Scrapie and TSEs
Transmissible Spongiform Encephalopathies (TSE) or prion diseases are fatal infectious neurodegenerative disorders affecting humans and animals. TSEs include, amongst others, scrapie in sheep and goats, sporadic Creutzfeldt-Jakob disease (CJD) in humans and chronic wasting disease (CWD) of deer.
TSEs have long incubation periods and lead to neurological problems and ultimately death in infected animals. The infectious agent causes countless tiny holes and accumulation of abnormal prion protein to appear in the brain. Infected animals have impaired brain function and as a result, numerous behavioural and physiological changes manifest that worsen over time. Unfortunately no treatment or control strategy is currently available.
Eradication of TSE infections of livestock is a long standing goal for the UK policy on animal health and consumer protection. Despite intensive research in the past years the study of TSEs still poses one of the greatest remaining challenges of research into infectious diseases as the nature of the infecting agent has still not been defined.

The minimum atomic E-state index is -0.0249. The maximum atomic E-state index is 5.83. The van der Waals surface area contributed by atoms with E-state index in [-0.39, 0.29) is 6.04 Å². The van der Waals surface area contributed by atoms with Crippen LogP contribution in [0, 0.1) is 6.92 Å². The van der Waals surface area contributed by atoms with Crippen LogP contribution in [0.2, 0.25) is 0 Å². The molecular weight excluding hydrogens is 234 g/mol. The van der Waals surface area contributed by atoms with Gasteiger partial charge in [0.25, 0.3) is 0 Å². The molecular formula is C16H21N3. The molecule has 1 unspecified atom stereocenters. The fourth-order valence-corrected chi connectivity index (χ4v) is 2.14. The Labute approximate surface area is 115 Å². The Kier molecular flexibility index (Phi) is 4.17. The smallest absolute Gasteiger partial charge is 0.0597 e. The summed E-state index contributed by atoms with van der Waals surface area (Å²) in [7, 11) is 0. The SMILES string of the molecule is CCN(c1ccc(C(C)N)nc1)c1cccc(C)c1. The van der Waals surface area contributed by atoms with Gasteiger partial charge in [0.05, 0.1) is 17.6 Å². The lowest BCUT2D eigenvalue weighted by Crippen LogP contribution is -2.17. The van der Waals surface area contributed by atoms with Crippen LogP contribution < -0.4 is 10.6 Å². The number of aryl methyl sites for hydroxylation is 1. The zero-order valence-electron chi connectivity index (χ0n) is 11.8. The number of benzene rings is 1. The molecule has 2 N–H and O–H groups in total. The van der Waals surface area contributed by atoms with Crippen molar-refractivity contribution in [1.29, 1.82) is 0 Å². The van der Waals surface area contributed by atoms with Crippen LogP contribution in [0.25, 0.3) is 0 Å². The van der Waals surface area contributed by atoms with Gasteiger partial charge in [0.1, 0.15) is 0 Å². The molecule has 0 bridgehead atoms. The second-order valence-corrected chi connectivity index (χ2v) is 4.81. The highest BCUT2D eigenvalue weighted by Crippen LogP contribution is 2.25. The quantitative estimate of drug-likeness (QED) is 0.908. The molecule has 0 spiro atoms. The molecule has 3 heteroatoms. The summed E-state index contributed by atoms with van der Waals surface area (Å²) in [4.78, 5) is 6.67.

Moredun has been working on scrapie since the 1930’s. This degenerative disease affects the nervous systems of sheep and goats but unlike BSE it does not appear to be transmissible to humans.
Current research at Moredun is focused on testing the susceptibility of species and genotypes considered to be resistant to TSE which will give a major insight into the pathogenesis of TSEs and the nature of the infectious agent. This research will further our understanding of scrapie and the potential control of the disease, whilst also contributing to our understanding of similar diseases in man, domestic and free living animals.
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